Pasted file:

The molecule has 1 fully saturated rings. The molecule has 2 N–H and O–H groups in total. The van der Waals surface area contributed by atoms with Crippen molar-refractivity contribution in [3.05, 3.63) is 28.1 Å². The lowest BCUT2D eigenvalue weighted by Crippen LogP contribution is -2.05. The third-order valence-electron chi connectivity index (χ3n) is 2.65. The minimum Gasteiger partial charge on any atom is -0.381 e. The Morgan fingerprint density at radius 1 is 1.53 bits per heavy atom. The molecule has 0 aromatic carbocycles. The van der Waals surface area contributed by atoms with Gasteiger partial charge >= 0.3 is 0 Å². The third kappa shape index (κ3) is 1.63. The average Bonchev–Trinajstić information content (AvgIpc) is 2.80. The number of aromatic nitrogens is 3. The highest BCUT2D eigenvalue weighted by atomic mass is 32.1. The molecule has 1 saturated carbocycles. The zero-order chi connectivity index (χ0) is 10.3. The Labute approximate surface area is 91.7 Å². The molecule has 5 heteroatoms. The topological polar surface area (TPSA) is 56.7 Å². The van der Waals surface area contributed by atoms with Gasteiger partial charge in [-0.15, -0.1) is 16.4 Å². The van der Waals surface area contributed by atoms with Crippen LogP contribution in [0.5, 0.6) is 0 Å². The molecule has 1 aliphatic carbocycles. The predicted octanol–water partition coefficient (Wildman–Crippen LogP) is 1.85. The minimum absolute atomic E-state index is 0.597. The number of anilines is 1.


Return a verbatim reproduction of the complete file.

The molecule has 1 fully saturated rings. The molecule has 2 N–H and O–H groups in total. The van der Waals surface area contributed by atoms with Crippen molar-refractivity contribution in [3.05, 3.63) is 28.1 Å². The lowest BCUT2D eigenvalue weighted by Crippen LogP contribution is -2.05. The third-order valence-electron chi connectivity index (χ3n) is 2.65. The minimum Gasteiger partial charge on any atom is -0.381 e. The Morgan fingerprint density at radius 1 is 1.53 bits per heavy atom. The molecule has 0 aromatic carbocycles. The van der Waals surface area contributed by atoms with Gasteiger partial charge >= 0.3 is 0 Å². The third kappa shape index (κ3) is 1.63. The average Bonchev–Trinajstić information content (AvgIpc) is 2.80. The number of aromatic nitrogens is 3. The highest BCUT2D eigenvalue weighted by atomic mass is 32.1. The molecule has 1 saturated carbocycles. The zero-order chi connectivity index (χ0) is 10.3. The Labute approximate surface area is 91.7 Å². The molecule has 5 heteroatoms. The topological polar surface area (TPSA) is 56.7 Å². The van der Waals surface area contributed by atoms with Gasteiger partial charge in [-0.15, -0.1) is 16.4 Å². The van der Waals surface area contributed by atoms with Crippen LogP contribution in [0.5, 0.6) is 0 Å². The molecule has 1 aliphatic carbocycles. The predicted octanol–water partition coefficient (Wildman–Crippen LogP) is 1.85. The minimum absolute atomic E-state index is 0.597. The number of anilines is 1.